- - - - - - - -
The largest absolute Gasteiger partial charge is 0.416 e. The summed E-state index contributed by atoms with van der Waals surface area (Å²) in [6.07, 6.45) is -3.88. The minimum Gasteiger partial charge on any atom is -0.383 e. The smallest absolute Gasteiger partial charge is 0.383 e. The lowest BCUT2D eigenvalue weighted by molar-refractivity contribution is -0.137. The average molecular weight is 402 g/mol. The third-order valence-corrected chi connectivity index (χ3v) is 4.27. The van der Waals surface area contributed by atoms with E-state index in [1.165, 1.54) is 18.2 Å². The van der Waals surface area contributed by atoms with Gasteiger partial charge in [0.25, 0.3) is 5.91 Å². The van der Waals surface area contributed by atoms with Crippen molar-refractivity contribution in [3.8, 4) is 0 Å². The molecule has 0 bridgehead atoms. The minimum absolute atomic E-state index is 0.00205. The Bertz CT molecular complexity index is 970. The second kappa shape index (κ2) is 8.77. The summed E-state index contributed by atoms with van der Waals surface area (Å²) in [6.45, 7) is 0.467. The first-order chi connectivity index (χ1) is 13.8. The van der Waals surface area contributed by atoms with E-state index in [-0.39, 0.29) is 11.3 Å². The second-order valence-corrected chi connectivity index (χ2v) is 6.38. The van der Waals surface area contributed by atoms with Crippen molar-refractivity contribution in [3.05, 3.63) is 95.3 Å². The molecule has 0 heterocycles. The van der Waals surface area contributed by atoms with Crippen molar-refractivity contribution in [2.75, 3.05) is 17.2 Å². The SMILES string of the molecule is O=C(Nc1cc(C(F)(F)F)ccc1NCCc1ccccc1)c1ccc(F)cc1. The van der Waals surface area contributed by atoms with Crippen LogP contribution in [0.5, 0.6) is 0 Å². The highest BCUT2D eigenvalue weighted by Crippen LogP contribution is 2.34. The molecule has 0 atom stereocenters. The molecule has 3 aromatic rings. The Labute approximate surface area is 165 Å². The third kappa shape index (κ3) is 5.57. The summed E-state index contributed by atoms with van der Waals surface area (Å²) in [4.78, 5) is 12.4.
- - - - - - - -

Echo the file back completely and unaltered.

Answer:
The largest absolute Gasteiger partial charge is 0.416 e. The summed E-state index contributed by atoms with van der Waals surface area (Å²) in [6.07, 6.45) is -3.88. The minimum Gasteiger partial charge on any atom is -0.383 e. The smallest absolute Gasteiger partial charge is 0.383 e. The lowest BCUT2D eigenvalue weighted by molar-refractivity contribution is -0.137. The average molecular weight is 402 g/mol. The third-order valence-corrected chi connectivity index (χ3v) is 4.27. The van der Waals surface area contributed by atoms with E-state index in [1.165, 1.54) is 18.2 Å². The van der Waals surface area contributed by atoms with Gasteiger partial charge in [0.25, 0.3) is 5.91 Å². The van der Waals surface area contributed by atoms with Crippen molar-refractivity contribution in [3.8, 4) is 0 Å². The molecule has 0 bridgehead atoms. The minimum absolute atomic E-state index is 0.00205. The Bertz CT molecular complexity index is 970. The second kappa shape index (κ2) is 8.77. The summed E-state index contributed by atoms with van der Waals surface area (Å²) in [6.45, 7) is 0.467. The first-order chi connectivity index (χ1) is 13.8. The van der Waals surface area contributed by atoms with E-state index in [-0.39, 0.29) is 11.3 Å². The second-order valence-corrected chi connectivity index (χ2v) is 6.38. The van der Waals surface area contributed by atoms with Crippen molar-refractivity contribution in [3.05, 3.63) is 95.3 Å². The molecule has 0 heterocycles. The van der Waals surface area contributed by atoms with Crippen molar-refractivity contribution in [2.75, 3.05) is 17.2 Å². The SMILES string of the molecule is O=C(Nc1cc(C(F)(F)F)ccc1NCCc1ccccc1)c1ccc(F)cc1. The van der Waals surface area contributed by atoms with Crippen LogP contribution in [0.5, 0.6) is 0 Å². The highest BCUT2D eigenvalue weighted by Crippen LogP contribution is 2.34. The molecule has 0 atom stereocenters. The molecule has 3 aromatic rings. The Labute approximate surface area is 165 Å². The third kappa shape index (κ3) is 5.57. The summed E-state index contributed by atoms with van der Waals surface area (Å²) in [4.78, 5) is 12.4.